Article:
Other pests that “bug” us this time of year include ticks, fleas and chiggers. Bees, wasps, yellow jackets and other stingers come out in larger numbers in late August and September. Yellow-jacket wasps become even more aggressive as late summer progresses. September is a prime time for these wasps that are often mistaken for bees to interfere with outdoor festivals and picnics. Reactions to insect bites and stings (when the insect embeds its stinger into the skin) can range from very mild to very severe. Fortunately, the majority of insect bites cause only mild symptoms, including local skin redness, swelling and irritation. Severe reactions typically appear quickly and may require immediate treatment.

A wasp sting leaves a small mark when the reaction is mild. A wasp sting leaves a small mark when the reaction is mild.

 

Wasp Sting Allergy Redness is an allergic reaction to a wasp or bee sting or an indication of an infection.

 

Redness from an infected mosquito bite expands around the bite. If the area develops red streaks, it may be a sign of a serious infection called cellulitis.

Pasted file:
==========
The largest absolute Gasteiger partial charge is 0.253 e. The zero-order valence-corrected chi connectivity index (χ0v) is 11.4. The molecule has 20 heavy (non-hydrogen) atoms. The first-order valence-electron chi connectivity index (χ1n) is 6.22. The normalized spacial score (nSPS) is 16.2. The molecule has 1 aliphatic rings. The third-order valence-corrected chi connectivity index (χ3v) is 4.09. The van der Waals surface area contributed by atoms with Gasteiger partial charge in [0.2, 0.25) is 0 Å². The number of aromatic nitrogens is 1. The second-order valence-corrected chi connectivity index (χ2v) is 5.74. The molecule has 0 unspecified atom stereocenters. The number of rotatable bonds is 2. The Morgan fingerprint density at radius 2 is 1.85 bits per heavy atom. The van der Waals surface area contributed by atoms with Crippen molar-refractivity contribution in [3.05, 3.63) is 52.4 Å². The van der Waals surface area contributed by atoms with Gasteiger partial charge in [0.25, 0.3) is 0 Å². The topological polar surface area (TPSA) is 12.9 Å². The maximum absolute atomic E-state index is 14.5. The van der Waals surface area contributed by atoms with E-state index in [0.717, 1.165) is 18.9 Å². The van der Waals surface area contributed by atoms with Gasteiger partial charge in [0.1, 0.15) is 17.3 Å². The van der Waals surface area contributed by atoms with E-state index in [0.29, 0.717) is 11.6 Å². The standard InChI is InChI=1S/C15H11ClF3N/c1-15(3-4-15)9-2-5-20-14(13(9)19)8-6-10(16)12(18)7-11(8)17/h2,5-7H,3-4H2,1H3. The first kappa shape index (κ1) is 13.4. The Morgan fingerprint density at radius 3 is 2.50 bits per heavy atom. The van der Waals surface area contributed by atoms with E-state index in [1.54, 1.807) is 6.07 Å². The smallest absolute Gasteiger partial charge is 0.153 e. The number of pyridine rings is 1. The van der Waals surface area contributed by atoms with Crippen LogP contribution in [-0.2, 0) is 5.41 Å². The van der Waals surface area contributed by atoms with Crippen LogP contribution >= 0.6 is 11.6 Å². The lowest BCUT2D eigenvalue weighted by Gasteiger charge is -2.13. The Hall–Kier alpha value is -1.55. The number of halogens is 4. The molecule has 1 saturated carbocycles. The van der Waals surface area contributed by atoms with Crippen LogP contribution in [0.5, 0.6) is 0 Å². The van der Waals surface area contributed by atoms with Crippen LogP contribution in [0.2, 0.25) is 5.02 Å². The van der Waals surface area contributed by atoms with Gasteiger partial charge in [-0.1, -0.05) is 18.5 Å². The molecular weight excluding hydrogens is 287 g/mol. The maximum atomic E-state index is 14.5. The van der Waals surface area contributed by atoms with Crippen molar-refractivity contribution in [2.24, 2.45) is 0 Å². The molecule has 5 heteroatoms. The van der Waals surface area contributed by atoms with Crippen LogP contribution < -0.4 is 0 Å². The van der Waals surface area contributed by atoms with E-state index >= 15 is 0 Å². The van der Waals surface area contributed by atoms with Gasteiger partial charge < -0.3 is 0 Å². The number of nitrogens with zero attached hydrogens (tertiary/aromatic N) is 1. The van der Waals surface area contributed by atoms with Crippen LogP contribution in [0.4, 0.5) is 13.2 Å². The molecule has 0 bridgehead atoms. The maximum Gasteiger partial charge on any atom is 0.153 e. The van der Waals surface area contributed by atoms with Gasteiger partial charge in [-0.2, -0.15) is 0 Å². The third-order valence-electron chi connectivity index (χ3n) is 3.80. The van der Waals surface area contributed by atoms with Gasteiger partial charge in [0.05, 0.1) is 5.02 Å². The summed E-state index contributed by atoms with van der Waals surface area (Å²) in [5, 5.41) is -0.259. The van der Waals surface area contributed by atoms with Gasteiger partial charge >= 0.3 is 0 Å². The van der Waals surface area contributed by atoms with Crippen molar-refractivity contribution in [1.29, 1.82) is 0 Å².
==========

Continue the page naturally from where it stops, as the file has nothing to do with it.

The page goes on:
Swelling is an allergic reaction to a wasp or bee sting. Swelling is an allergic reaction to a wasp or bee sting.

 

Redness from an infected mosquito bite expands around the bite. If the area develops red streaks, it may be a sign of a serious infection called cellulitis. Redness from an infected mosquito bite expands around the bite. If the area develops red streaks, it may be a sign of a serious infection called cellulitis.

 

Here’s what to do depending on the severity of the reaction to the bite or sting. Mild reactions can typically be treated without a trip to your primary care provider. Most bites and stings respond well to conservative treatments such as:

  • Washing the area of the bite with soap and warm water
  • Applying cool compresses (such as a cold pack)
  • Applying over-the-counter anti-itch creams or lotions such as Calamine
  • Taking over-the-counter antihistamines such as Benadryl or Claritin if you have a lot of itching